'I Want To Be a Part Of It'; Mike Minor Interested in Extension With the Rangers
After missing two entire seasons, Mike Minor revived his career as a reliever for the Kansas City Royals. Vastly improved numbers and an uptick in velocity and spin-rate, Minor set himself up for a hefty payday on the free agent market.
Of course, that hefty payday is relative to what relievers get paid on the free agent market nowadays. Many expected a big market club to offer Minor an extravagant offer as a reliever, but Minor had every interest of making a return as a starter. The Texas Rangers gave him that opportunity.
Only two years after having a successful run as a reliever following a two-year absence from baseball, Minor logged over 208 innings, struck out 200 batters and finished eighth in the American League Cy Young voting. He was honored Friday night as the Rangers' 2019 Pitcher of the Year.
"I felt like I have a lot to build on. It was a step in the right direction," Minor told the media on Friday night. "Lance [Lynn] could've easily won that too."
Minor resurrected his career as a starter in these past two seasons all while becoming the Rangers' main workhorse. Lance Lynn joined the rotation last offseason and thrust himself as a righthanded complement atop the rotation alongside Minor.
"Last year, there was a lot of pressure on me and Lance to win a lot of the games that we pitched," Minor said. "Now we have those guys to fill in and pitch competitive innings."
"I like it a lot," Minor said. "With what they showed last year and what they've done in their careers, I think we have a good shot this year at making the playoffs.
"If me and Lance can repeat and Corey can bounce back...I feel like you've got three potential aces."
Let's not downplay how good Minor and Lynn were in 2019. They can get overlooked because they were on a 78-win team, but each of the two pitchers had 7.6 bWAR, logged exactly 208 1/3 innings and struck out at least 200 batters. In the American League, these are not easy feats.
Management is now pivoting from a rebuild to contention. On paper, the Rangers have one of the deepest 1-through-5 starting rotations in their division, and maybe even in the American League.
At the same time, Minor is entering the final year of his three-year contract that gave him the opportunity to revive his career as a starter. Many might speculate that Minor will do what he can to get another nice payday, but he isn't so quick to lunge at the fattest check quite yet.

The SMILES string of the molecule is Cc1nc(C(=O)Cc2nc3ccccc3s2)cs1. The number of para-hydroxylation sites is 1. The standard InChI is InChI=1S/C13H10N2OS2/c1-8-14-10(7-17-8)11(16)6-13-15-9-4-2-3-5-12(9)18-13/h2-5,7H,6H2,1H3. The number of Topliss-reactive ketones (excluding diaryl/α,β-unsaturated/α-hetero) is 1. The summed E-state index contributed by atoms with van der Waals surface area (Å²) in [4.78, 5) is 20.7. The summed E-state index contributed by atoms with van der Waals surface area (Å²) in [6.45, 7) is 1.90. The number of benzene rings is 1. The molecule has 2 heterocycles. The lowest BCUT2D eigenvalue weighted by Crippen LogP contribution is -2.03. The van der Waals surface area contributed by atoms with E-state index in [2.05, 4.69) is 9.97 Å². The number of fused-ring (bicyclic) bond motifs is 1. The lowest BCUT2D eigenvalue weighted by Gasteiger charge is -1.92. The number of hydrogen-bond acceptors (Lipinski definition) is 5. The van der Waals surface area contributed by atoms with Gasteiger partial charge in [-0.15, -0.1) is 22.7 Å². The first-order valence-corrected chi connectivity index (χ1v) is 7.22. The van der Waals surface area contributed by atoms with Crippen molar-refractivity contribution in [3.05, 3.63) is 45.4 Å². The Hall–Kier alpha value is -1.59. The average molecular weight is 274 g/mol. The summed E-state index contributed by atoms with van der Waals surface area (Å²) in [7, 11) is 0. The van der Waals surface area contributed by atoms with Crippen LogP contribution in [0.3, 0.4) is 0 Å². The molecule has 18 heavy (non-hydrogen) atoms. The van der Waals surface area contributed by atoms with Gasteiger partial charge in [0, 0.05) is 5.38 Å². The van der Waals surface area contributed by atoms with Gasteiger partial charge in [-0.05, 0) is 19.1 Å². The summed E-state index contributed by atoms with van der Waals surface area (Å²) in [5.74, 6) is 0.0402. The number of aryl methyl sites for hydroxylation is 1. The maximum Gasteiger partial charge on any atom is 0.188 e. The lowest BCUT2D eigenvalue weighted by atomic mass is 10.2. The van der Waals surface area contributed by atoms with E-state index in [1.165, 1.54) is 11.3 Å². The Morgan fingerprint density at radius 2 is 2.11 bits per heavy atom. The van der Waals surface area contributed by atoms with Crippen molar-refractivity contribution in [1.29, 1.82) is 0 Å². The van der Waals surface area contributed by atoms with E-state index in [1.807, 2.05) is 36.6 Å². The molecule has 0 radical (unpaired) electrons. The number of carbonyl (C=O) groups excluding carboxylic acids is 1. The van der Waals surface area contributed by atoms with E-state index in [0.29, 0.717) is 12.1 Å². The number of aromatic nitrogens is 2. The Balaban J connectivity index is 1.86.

"I feel like I’ve endured the worst part of it," Minor said. "I can see the light at the end of the tunnel. I can see the direction [general manager] Jon Daniels is going, and I want to be a part of it. I don’t want to jump ship now when it’s going to be good.”
Locking up Minor for more years doesn't come without risks, but not all the typical ones may apply in Minor's situation. Teams are usually skeptical about offering rich, multi-year deals to 33-year-old pitchers. Given Minor's injury history, that skepticism is likely to be inflated.
However, Minor hasn't logged the same amount of innings as most 32-year-old pitchers that are on the verge of another payday. If the Rangers don't extend Minor before next offseason, teams may take that into account and be more inclined to offer multi-year deals. The Rangers would likely have a good amount of competition in their efforts to reunite with Minor.
General manager Jon Daniels said they haven't had discussions with Minor yet, but may look to address it at spring training.
"We haven't had any extension discussions with anybody at this point," Daniels said. "That's more of a February or March topic that we may hit on with some guys."
The Rangers are entering a season where they have one of the most formidable rotations they've ever had – at least on paper. Minor is a big reason why. He's been a fantastic find for the Rangers and given them a foundation to add to the rotation as they shift towards becoming a contender again.
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